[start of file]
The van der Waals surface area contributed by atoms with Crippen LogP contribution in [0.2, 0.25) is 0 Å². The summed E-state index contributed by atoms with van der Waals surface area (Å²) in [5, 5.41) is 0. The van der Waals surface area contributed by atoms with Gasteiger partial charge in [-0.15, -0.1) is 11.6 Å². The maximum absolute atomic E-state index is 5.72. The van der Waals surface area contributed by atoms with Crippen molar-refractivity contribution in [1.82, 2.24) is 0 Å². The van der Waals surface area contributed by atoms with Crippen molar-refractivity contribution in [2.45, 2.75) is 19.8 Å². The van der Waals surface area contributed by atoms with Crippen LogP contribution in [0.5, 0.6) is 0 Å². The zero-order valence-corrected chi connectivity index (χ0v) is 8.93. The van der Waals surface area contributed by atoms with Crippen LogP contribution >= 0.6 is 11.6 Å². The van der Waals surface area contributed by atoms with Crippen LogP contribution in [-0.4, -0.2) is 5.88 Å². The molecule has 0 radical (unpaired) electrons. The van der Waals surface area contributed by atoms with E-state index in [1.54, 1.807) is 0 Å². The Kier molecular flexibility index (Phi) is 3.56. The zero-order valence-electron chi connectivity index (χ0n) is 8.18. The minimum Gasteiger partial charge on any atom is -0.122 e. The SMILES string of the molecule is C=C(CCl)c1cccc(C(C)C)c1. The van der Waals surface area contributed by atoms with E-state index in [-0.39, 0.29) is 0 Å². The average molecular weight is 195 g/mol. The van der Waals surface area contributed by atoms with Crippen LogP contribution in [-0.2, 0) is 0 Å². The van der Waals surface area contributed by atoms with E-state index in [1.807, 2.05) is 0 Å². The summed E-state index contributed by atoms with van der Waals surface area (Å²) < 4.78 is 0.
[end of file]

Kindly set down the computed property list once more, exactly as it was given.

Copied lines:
The van der Waals surface area contributed by atoms with Crippen LogP contribution in [0.2, 0.25) is 0 Å². The summed E-state index contributed by atoms with van der Waals surface area (Å²) in [5, 5.41) is 0. The van der Waals surface area contributed by atoms with Gasteiger partial charge in [-0.15, -0.1) is 11.6 Å². The maximum absolute atomic E-state index is 5.72. The van der Waals surface area contributed by atoms with Crippen molar-refractivity contribution in [1.82, 2.24) is 0 Å². The van der Waals surface area contributed by atoms with Crippen molar-refractivity contribution in [2.45, 2.75) is 19.8 Å². The van der Waals surface area contributed by atoms with Crippen LogP contribution in [0.5, 0.6) is 0 Å². The zero-order valence-corrected chi connectivity index (χ0v) is 8.93. The van der Waals surface area contributed by atoms with Crippen LogP contribution >= 0.6 is 11.6 Å². The van der Waals surface area contributed by atoms with Crippen LogP contribution in [-0.4, -0.2) is 5.88 Å². The molecule has 0 radical (unpaired) electrons. The van der Waals surface area contributed by atoms with E-state index in [1.54, 1.807) is 0 Å². The Kier molecular flexibility index (Phi) is 3.56. The zero-order valence-electron chi connectivity index (χ0n) is 8.18. The minimum Gasteiger partial charge on any atom is -0.122 e. The SMILES string of the molecule is C=C(CCl)c1cccc(C(C)C)c1. The van der Waals surface area contributed by atoms with E-state index in [-0.39, 0.29) is 0 Å². The average molecular weight is 195 g/mol. The van der Waals surface area contributed by atoms with Crippen LogP contribution in [-0.2, 0) is 0 Å². The van der Waals surface area contributed by atoms with E-state index in [1.807, 2.05) is 0 Å². The summed E-state index contributed by atoms with van der Waals surface area (Å²) < 4.78 is 0.